“We pray for the Holy Spirit to come, and then, when she does, we want her to go home!”

That’s what a pastor friend of mine said in a large group conversation about the changing views in the Church around homosexuality, and all the recent stirred up trouble and pain and dicey discussions and risky decisions made by people of faith with deeply conflicting views.

Today is Pentecost, and many Christians are gettin’ their red on, and we are praying “Come, Holy Spirit.”

Because that’s what you do, on Pentecost.  You pray fervently for the Holy Spirit to come.

Check out this powerful ancient prayer: Veni Sancte Spiritus:

Come, Holy Spirit,
send forth the heavenly
radiance of your light.
grant eternal joy.
grant the deliverance of salvation,

Come, father of the poor,
come, giver of gifts,
come, light of the heart.

Greatest comforter,
sweet guest of the soul,
sweet consolation.

In labor, rest,
in heat, temperance,
in tears, solace.

O most blessed light,
fill the inmost heart
of your faithful.

Without your grace,
there is nothing in us,
nothing that is not harmful.

Cleanse that which is unclean,
water that which is dry,
heal that which is wounded.

Bend that which is inflexible,
fire that which is chilled,
correct what goes astray.

Give to your faithful,
those who trust in you,
the sevenfold gifts.

Grant the reward of virtue
grant the deliverance of salvation,
grant eternal joy.

Read it again.

Those are some serious petitions.

Now trying praying it.

I dare you.

Try really praying it.

“Cleanse that which is unclean, water that which is dry, heal that which is wounded. Bend that which is inflexible, fire that which is chilled, correct what goes astray…”

If I were Montoya, I’d be led to say, “I do not think the Holy Spirit means what you think She means.”

I heard it said recently, but for the life of me I can’t track it down, that whenever the Holy Spirit shows up in Scripture, change is in the air.

What you had presumed to be safe, isn’t.

The Holy Spirit isn’t safe.

Two weeks ago in church, a small child wandered up to the children’s sermon with a grin and a helmet on.  My husband laughed and leaned in to remind me of this quote by Annie Dillard:

Why do people in church seem like cheerful, brainless tourists on a packaged tour of the Absolute? … Does anyone have the foggiest idea what sort of power we blithely invoke? Or, as I suspect, does no one believe a word of it? The churches are children playing on the floor with their chemistry sets, mixing up a batch of TNT to kill a Sunday morning. It is madness to wear ladies’ straw hats and velvet hats to church; we should all be wearing crash helmets. Ushers should issue life preservers and signal flares; they should lash us to our pews. For the sleeping god may wake someday and take offense, or the waking god may draw us to where we can never return. Teaching a Stone to Talk: Expeditions and Encounters (New York: Harper & Row, 1982), pp. 40-41.

There are a lot of people in the church these days reaching for helmets and life preservers and seatbelts for protection.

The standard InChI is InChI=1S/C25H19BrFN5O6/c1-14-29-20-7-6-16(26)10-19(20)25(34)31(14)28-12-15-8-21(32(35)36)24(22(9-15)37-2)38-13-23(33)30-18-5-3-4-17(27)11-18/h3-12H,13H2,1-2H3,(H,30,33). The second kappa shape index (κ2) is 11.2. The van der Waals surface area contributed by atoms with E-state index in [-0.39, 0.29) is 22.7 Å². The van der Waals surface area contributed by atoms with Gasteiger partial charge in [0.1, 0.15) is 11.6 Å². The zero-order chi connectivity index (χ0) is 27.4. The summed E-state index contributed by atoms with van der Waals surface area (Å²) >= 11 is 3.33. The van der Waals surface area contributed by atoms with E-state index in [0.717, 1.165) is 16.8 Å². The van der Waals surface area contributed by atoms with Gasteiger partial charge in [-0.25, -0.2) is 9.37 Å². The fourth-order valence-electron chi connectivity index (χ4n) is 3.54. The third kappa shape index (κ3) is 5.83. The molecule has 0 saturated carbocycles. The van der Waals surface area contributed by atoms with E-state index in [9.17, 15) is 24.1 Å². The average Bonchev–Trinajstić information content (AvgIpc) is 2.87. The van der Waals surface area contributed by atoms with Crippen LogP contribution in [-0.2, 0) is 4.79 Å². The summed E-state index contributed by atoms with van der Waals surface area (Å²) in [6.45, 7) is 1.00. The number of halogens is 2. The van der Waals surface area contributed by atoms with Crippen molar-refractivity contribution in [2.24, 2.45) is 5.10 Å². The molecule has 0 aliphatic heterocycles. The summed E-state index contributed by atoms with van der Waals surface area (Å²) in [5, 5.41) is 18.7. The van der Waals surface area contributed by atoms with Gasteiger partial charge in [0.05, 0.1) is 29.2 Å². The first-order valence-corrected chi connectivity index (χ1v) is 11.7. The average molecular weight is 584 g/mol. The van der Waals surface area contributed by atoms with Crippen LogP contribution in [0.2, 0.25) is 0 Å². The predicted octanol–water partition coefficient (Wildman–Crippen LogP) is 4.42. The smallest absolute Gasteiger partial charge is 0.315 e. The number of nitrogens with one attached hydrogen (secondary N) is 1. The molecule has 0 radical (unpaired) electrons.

It’s dangerous, here, these days.

When you think about it, though, danger infuses something as necessary as driving in a car, as adventurous as hopping on a rocket, as fun an amusement park ride.

The necessary and the adventurous and the fun are all dangerous.

That’s sort of where we are in the church these days; a dangerous fusion of the necessary and the adventurous and the fun.

I think we are there, right in that dangerous intersection of the necessary and the adventurous and the fun, because I think that the Holy Spirit has heard us.

I think she’s come.

I think she’s stirring up trouble, knowing that we mistake placidness for faithfulness.

I think she’s setting us–and some of our sacred cows–on fire.

I think she’s birthing newness, and birth is never painless, never not messy.

I think she’s teaching us new words for a new culture.

I think she’s blowing a wind that is hurling all sorts of our idols through the air and out the door.

I do think she may have forgotten to supply us with helmets, but that’s a quibble.

Come, Holy Spirit.

Really.

…..

Gulp.

___________________

Two brief matters:

First, here are two links to previous Pentecosty OMG blogs.  It’s been suggested that I link to previous pieces I’ve written on similar topics, so here goes:

http://omgcenter.com/2011/06/holy-adjectives-pentecosty-musings/

http://omgcenter.com/2012/09/detecting-the-holy-spirit/

Second, I apologize that there has been such a delay between the last post and this one.

A few matters have caused a delay: among them, I have a bug in my brain to introduce OMG readers to different Big Deal theologians.  Pastors “meet” these world-shakers and shapers in seminary but then have few occasions to get laity to get to know them too.  Because of some great questions that I’ve gotten post-Easter about the historicity of the resurrection, I’ve been brushing up on my Bultmann.  That’s taken some time and strong drink of the caffeinated and non-caffeinated variety.

Second, we’ve found out in the recent weeks that my mother’s cancer is fiercer than we wish.  We are not conceding the battle, of course, but therefore posts may be less frequent as we shore up our fortresses and fight the good fight.  For those of you new to OMG, you can learn a bit more about my mother here.

Come, Holy Spirit,

Cleanse that which is unclean,water that which is dry,heal that which is wounded.